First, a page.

Glucuronolactone is a molecule commonly found as a component of energy drink formulations with surprisingly minimal research on it, given its societal usage.
Glucuronolactone is most often used for
Sources and Stucture
In vitro, D-glucuronolactone can be metabolized by a dehydrogenase into D-Glucaro-1,4-Lactone (G14L), where D-glucuronolactone appears to metabolize into a dilactone (d-glucaro-1,4-3,6-dilactone) and then spontaneously degrade into G14L.
D-Glucaric acid is the main urinary metabolite of the glucuronic acid pathway, which synthesizes Glucuronic Acid for the purposes of conjugation by drug metabolizing enzymes (UGT transferases). Daily urine output of D-Glucaric Acid is approximately 30-100umol.
Glucuronolactone is a prodrug for the compound D-Glucaro-1,4-Lactone
Can be used to synthesize Vitamin C in creatures capable of this conversion, which are not humans
1,4-GL can be seen as protective for blood vessel health by alleviating oxidative/nitrative damage to lipoproteins from reactive species such as hydroperoxide and peroxynitrate, as well as acting as an anti-platelet aggregative compound. It may be synergistic with resveratrol in this regard.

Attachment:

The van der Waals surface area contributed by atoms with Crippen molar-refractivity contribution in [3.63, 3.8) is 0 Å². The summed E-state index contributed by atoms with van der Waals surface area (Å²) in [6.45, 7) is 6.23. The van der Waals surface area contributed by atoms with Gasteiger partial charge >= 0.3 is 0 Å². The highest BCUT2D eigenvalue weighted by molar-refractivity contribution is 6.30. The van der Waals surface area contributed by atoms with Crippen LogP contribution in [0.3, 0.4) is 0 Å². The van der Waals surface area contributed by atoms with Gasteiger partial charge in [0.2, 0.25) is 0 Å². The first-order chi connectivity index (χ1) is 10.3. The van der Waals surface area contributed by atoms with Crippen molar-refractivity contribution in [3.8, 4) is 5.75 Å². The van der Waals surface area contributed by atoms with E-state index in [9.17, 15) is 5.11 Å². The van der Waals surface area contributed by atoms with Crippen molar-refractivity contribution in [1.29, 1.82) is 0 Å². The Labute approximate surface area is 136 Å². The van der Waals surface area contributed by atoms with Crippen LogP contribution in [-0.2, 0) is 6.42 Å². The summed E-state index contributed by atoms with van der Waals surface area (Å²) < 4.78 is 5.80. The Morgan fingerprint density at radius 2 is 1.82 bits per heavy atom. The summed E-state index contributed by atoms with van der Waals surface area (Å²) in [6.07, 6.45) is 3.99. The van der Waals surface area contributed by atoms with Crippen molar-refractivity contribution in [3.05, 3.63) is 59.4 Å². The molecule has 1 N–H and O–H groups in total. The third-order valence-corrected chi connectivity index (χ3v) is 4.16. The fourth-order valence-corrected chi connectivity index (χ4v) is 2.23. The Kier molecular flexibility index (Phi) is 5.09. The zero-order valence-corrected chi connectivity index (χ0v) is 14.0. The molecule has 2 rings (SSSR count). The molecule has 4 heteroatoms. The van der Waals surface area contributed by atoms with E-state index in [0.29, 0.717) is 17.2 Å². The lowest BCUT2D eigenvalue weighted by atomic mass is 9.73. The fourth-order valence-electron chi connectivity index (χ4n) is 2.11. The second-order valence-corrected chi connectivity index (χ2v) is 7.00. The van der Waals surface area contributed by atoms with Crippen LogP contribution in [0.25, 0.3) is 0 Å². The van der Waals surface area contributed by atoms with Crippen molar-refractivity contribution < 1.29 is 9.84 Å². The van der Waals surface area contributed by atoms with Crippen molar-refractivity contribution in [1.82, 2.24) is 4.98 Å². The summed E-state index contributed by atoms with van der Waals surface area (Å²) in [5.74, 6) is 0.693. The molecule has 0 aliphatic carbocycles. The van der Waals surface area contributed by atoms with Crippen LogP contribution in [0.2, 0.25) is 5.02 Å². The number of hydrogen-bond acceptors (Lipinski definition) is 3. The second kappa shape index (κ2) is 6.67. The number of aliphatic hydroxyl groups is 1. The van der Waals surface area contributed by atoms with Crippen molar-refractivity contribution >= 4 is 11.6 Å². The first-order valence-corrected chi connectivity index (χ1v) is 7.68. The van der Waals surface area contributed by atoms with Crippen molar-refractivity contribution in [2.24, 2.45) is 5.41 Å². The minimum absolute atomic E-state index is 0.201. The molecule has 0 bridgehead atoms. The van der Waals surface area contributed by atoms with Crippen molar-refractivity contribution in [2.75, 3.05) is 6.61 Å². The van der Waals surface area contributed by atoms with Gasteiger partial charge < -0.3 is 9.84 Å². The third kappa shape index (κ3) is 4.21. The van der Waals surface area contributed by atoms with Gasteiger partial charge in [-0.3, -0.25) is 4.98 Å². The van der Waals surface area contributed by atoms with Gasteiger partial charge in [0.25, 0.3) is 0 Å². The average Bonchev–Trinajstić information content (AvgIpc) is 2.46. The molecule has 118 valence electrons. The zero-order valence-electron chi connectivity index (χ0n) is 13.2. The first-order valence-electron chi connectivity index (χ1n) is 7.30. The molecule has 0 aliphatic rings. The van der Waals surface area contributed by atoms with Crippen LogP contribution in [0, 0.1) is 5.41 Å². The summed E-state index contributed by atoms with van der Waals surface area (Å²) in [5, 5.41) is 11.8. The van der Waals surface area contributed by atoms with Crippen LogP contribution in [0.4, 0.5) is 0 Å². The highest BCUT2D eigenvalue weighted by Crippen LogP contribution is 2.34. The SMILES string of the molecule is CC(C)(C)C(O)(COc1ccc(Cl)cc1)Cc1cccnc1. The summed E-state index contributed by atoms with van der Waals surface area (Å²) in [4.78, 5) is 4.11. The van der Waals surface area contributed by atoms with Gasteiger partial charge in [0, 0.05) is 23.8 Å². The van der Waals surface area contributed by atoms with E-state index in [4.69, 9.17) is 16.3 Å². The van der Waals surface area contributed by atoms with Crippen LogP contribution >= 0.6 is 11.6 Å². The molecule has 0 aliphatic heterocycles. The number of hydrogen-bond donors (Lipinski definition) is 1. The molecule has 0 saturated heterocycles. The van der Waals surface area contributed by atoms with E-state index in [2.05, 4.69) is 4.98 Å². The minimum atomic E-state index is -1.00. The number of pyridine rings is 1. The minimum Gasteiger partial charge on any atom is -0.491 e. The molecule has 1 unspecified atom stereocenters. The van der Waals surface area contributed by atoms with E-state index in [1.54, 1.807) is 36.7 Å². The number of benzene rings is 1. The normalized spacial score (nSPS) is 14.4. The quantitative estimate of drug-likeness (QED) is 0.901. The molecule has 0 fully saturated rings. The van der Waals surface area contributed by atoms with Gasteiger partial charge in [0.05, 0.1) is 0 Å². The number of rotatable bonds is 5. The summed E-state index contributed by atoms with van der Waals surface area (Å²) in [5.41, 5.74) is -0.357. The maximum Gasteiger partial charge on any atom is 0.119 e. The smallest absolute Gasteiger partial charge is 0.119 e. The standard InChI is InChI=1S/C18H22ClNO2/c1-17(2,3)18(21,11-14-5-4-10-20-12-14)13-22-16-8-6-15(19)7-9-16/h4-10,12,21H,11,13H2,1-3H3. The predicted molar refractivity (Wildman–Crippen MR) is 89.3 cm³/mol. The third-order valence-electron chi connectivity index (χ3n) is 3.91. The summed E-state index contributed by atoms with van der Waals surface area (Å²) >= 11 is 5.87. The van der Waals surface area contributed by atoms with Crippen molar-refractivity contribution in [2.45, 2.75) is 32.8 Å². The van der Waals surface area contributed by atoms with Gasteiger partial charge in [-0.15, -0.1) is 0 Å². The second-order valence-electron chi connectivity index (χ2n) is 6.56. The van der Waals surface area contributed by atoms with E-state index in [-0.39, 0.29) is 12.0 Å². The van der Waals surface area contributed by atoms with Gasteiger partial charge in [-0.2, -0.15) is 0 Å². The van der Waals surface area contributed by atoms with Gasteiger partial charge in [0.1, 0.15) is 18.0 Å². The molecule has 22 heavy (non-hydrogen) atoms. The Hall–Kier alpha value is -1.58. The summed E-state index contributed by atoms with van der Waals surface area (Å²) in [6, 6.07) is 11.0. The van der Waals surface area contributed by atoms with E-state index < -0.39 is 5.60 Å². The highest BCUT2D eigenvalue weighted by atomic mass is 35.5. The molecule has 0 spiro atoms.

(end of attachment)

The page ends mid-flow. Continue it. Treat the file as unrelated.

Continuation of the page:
When consuming an energy drink (80mg caffeine, 1000mg taurine, 800mg Glucuronolactone; sugar free with B-complex), an overall increase in platelet aggregation appears to occur in otherwise healthy persons with infrequent energy drink consumption. Participants refrained from caffeine for a week prior to testing, and the contribution of Glucuronolactone towards the observed effects was not established.
Skeletal Muscle and Performance
One study injecting glucuronolactone (100mg/kg) intraperitoneally in rats immediately prior to a 30 minute swim and subsequent rest (the swim which was repeated three times, each with an injection prior to the swim) noted that glucuronolactone failed to affect time to exhaustion in the first swim but improved performance relative to saline in the second and third swim.